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Common Issues When Purchasing Real Estate

Whether you’re an investor or just someone looking for a home, buying a house can be a daunting task. From financing, to inspections, to liens on the property, there are many ways a transaction can go wrong. 

With Philadelphia’s housing market still booming, it is important to be armed with the right tools before entering into a transaction.

One of the best ways to avoid issues during a real estate purchase is to be aware of potential problems beforehand and to be on the lookout throughout the process. 

Let’s review some of the most common issues in residential, new construction, and investment purchases so you can feel more comfortable completing your real estate purchase.

Residential Transactions

One of the most common problems in residential purchases is an issue with the buyer’s lender or mortgage company. Often, a buyer’s mortgage application is derailed because of a poor credit history, insufficient income, or a high debt load. 

These are the types of issues that a buyer can address before even beginning to search for a home. By improving your financial situation and having an open discussion with your mortgage company, you can increase the chance that a lender will approve your mortgage application.

Sometimes the issue is not with your personal financial condition, but rather with the value of the property. For example, you might offer to pay $300,000 for a house, but the mortgage company sends an appraiser who values it for only $250,000. If you are taking out a mortgage to cover most of the cost of the purchase, it is possible that the lender will refuse to lend the amount requested at the offer price. 

In these situations, the bank may still lend if you make up the appraisal difference with your own cash, but that is a risk you must consider carefully.

Another common issue arises during the inspection phase. Just when you think you’ve found the perfect home, an inspection might show issues with the roof, plumbing, or electrical system. 

Sellers are not always willing to spend money to fix the issues, so it is up to you to weigh the risks and benefits of going through with a deal after learning about problems post-inspection. In some situations, the buyer may even be able to negotiate down the price or request a seller’s assist to compensate for the problems identified. 

New Construction

From rowhouse and apartment developments to luxury skyscrapers, there is an abundance of new construction in Philadelphia. Often, those thinking about purchasing a newly constructed property negotiate to have customized features built into the home. But as the house nears substantial completion, one of the most common problems is the contractor’s failure to adhere correctly to these specifications.

This failure is often expressed in a “punch list,” which is essentially a summary of items the contractor has not completed or failed to do correctly. Even with a good contractor, there will often be important issues that need to be addressed.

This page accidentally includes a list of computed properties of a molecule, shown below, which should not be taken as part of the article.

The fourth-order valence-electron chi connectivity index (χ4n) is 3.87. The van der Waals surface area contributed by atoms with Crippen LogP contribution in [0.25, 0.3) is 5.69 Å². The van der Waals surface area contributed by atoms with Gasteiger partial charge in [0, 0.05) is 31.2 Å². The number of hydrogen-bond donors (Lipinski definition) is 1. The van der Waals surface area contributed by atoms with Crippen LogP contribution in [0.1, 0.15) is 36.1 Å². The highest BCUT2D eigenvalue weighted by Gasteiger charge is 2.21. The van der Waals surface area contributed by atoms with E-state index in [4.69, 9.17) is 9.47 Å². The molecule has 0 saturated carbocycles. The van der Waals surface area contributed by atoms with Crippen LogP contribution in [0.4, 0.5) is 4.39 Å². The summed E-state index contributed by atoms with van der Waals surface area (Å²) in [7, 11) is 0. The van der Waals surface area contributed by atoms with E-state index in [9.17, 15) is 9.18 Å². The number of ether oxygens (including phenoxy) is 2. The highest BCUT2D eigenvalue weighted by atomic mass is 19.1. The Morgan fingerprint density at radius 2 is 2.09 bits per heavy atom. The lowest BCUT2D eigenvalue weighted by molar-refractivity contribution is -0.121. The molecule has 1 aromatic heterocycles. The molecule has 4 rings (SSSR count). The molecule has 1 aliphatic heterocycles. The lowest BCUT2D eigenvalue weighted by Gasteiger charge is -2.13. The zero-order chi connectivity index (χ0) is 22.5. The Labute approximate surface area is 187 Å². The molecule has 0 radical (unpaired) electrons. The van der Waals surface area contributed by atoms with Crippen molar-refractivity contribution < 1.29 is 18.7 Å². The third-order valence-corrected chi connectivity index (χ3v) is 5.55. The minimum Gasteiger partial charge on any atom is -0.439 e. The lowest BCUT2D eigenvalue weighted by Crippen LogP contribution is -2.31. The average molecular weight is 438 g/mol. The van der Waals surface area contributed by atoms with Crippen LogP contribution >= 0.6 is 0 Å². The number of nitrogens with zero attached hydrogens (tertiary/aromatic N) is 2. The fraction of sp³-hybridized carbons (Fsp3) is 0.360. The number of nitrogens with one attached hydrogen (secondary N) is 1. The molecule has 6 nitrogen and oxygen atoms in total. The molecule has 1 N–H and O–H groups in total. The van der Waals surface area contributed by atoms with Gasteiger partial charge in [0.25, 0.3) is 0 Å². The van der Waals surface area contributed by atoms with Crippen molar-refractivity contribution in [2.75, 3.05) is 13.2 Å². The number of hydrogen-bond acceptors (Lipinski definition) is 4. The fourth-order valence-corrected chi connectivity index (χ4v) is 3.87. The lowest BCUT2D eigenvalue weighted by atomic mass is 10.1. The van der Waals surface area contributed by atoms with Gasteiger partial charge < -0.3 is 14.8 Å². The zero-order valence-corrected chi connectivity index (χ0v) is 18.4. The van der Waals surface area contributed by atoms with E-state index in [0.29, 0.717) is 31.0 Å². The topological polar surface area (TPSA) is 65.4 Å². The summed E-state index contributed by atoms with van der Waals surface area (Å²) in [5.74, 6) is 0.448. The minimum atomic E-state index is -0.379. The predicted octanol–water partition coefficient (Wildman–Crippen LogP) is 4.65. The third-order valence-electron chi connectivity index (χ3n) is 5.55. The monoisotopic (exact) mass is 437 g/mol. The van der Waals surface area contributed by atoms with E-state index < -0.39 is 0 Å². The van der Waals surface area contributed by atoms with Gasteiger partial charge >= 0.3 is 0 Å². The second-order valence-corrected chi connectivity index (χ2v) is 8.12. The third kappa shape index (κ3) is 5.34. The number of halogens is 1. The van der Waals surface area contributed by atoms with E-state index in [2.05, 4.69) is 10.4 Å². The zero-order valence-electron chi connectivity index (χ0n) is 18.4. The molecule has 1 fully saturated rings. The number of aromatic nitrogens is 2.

The punch list becomes a problem when the buyer and contractor disagree over the need to make the repairs or whether the fixes sufficiently rectify the problem. 

In this situation, one option is for the buyer to withhold payment until the punch list items are completed in the form of an escrow at settlement. However, not all builders will allow for escrowed funds.

Investment Properties

One of the first steps in buying an investment property is doing your due diligence. Let’s explore two issues you should incorporate into your research: zoning and liens.

  • Liens
    • As an investor, liens can significantly complicate the process of buying or selling a property. As a buyer, the most important step is to run a title search and purchase title insurance from a reputable title company. By purchasing title insurance, you receive a guarantee that the title company will be responsible for settling any liens that accrued prior to closing but were discovered after closing.
  • Zoning
    • In Philadelphia, the zoning code classifies a property for certain uses. For example, a property might be zoned for single-family residential housing, so it cannot legally be used for multi- family housing. The zoning classification of an individual property can be changed, but that requires obtaining a variance from the city, which will cost you time and money without a guarantee of success. Now, you might feel comfortable taking the chance of operating a single-family zoned property as multi-family—but if you are caught you risk fines, liens, penalties, and the ability to rent out the property. That’s why the better course of action is to incorporate zoning into your due diligence on the front end so that you can start collecting rent checks without risking zoning violations.


Buying a house is one of most important financial decisions an individual makes in his or her lifetime. Let us help you navigate the process and tailor our expertise to your needs. Contact us to learn more at 215-717-2200.

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